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Between 2020 and 2030, the cybersecurity industry is expected to grow by 33%, which is much faster than average. That’s according to the U.S. Bureau of Labor Statistics, which also reports that the median pay for a job in the cybersecurity field in 2021 was $102,600 per year. There are currently 58,181 people employed in the field in Florida, with 36,612 cybersecurity jobs open, according to data from

While many of these job openings are due to turnover or retirement, demand is also expected to be very high since cyberattacks have increased and analysts are needed to come up with innovative solutions to prevent hackers from stealing critical information. There is also the growing usage of cloud services by small- and mid-sized businesses, which is increasing the need for information security analysts. The health care industry also has been expanding its use of electronic medical records, likewise creating a higher demand for analysts to create safeguards and protect personal patient information, according to the bureau. 

As the industry is projected to grow, Brian and Kim Rist and the Rist Family Foundation made a $2 million commitment to Florida SouthWestern State College to establish the Rist Cyber Institute within the college’s School of Business and Technology. This $2 million commitment will be used to enhance the cybersecurity program, including equipment, technology and additional instructional staff. The Rist Cyber Institute also will house two computer labs, a hardware/software lab, a maker space for students to experience new technology and a cyber room, FSW officials said. 

“The Cybersecurity program at FSW will increase the skill level of students entering the ever-growing cybersecurity workforce in Southwest Florida,” says FSW School of Business and Technology Dean Mary Myers. The program also will give the college the opportunity to offer continuing education for IT practitioners in the field. 

The new program was approved by the curriculum committee and will launch in fall 2022. The curriculum for this program is defense-oriented, Myers said, meaning students will learn how to protect servers, routers and networks. The advisory community board discussed needs in the community and in the workforce, and one of the biggest current needs is for cybersecurity workers, which led to FSW adding this program.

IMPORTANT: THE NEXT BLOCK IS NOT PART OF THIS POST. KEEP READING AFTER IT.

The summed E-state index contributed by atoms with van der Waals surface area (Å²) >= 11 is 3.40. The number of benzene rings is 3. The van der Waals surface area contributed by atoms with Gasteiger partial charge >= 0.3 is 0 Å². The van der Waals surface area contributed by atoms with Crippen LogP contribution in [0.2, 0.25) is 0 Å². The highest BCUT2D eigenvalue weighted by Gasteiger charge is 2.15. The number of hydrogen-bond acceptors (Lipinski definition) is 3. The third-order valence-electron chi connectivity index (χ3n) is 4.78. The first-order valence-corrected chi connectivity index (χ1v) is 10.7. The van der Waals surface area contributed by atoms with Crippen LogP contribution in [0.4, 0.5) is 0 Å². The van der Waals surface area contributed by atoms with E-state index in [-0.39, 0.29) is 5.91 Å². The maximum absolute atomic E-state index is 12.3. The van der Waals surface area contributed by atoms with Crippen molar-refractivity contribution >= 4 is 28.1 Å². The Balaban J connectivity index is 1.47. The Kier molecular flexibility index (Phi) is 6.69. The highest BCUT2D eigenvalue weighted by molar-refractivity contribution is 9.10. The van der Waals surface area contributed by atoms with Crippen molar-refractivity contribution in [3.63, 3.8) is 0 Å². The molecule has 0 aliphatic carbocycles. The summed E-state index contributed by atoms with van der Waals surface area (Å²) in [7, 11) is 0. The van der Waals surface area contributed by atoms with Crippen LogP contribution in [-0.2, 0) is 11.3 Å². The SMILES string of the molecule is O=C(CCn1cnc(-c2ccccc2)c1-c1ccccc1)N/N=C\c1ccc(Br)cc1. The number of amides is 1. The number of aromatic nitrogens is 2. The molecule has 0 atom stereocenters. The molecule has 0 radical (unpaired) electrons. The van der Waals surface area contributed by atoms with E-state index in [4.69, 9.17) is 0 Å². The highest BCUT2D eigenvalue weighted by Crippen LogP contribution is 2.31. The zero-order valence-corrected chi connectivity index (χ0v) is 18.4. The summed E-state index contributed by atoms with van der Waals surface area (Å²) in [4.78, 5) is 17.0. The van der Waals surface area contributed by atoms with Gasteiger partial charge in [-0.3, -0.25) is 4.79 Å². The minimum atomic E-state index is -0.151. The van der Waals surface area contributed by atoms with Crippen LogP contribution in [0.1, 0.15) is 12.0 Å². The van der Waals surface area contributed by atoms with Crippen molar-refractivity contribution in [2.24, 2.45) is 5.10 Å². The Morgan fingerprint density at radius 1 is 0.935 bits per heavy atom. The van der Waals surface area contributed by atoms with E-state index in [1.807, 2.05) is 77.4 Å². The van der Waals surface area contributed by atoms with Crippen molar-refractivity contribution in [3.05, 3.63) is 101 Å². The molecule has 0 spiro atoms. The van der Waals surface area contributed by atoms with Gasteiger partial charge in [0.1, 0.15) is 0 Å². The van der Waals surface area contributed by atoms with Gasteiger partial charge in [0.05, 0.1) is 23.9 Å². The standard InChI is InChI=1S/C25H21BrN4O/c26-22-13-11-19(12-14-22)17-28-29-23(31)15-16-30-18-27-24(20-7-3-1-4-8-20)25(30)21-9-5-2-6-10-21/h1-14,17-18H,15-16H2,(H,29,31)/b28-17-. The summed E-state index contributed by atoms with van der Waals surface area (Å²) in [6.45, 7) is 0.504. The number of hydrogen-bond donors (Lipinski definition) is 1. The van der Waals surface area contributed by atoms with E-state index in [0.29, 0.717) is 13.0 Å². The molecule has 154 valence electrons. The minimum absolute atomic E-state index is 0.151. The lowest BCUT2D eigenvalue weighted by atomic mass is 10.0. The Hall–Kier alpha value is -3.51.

Myers believes the industry is growing so much because almost everything we use now is a smart device connected to the internet. “The opportunities for hacking are growing, growing, growing,” she says. People are used to turning on their phones without anything bad happening, but the people who work in cybersecurity are the ones making sure nothing bad happens and protecting our community, she said.

The Rists are honored to be a part of the growing innovative programs at FSW. They also are supporting FSW’s Respiratory Care Program with a $500,000 commitment. “We feel the need to support programs like the cybersecurity program,” says Brian Rist. “It gives young adults the opportunity to use their specialized skill sets that aren’t typical in other programs offered. Our hopes are for these students to stay local and be beneficial to the Southwest Florida community.” 

Because of this funding, FSW will be able to offer experiences to its students that wouldn’t have been possible otherwise. “This is like putting icing on the cake,” Myers says. Instead of just having schoolwork and curriculum, students will now be able to attend cyber conferences and competitions, and hear from industry leaders. 

It’s generous donors like the Rists who have allowed FSW to expand and serve the Southwest Florida community and workforce for more than 60 years, said FSW President Jeff Allbritten. 

“As the world continues to change, and the skills and technology needed to keep up with these changes continue to evolve, it will be these generous FSW supporters who will continue to help us provide the world-class learning environment that our local workforce needs,” Allbritten says. 

Copyright 2024 Gulfshore Life Media, LLC All rights reserved. This material may not be published, broadcast, rewritten or redistributed without prior written consent.

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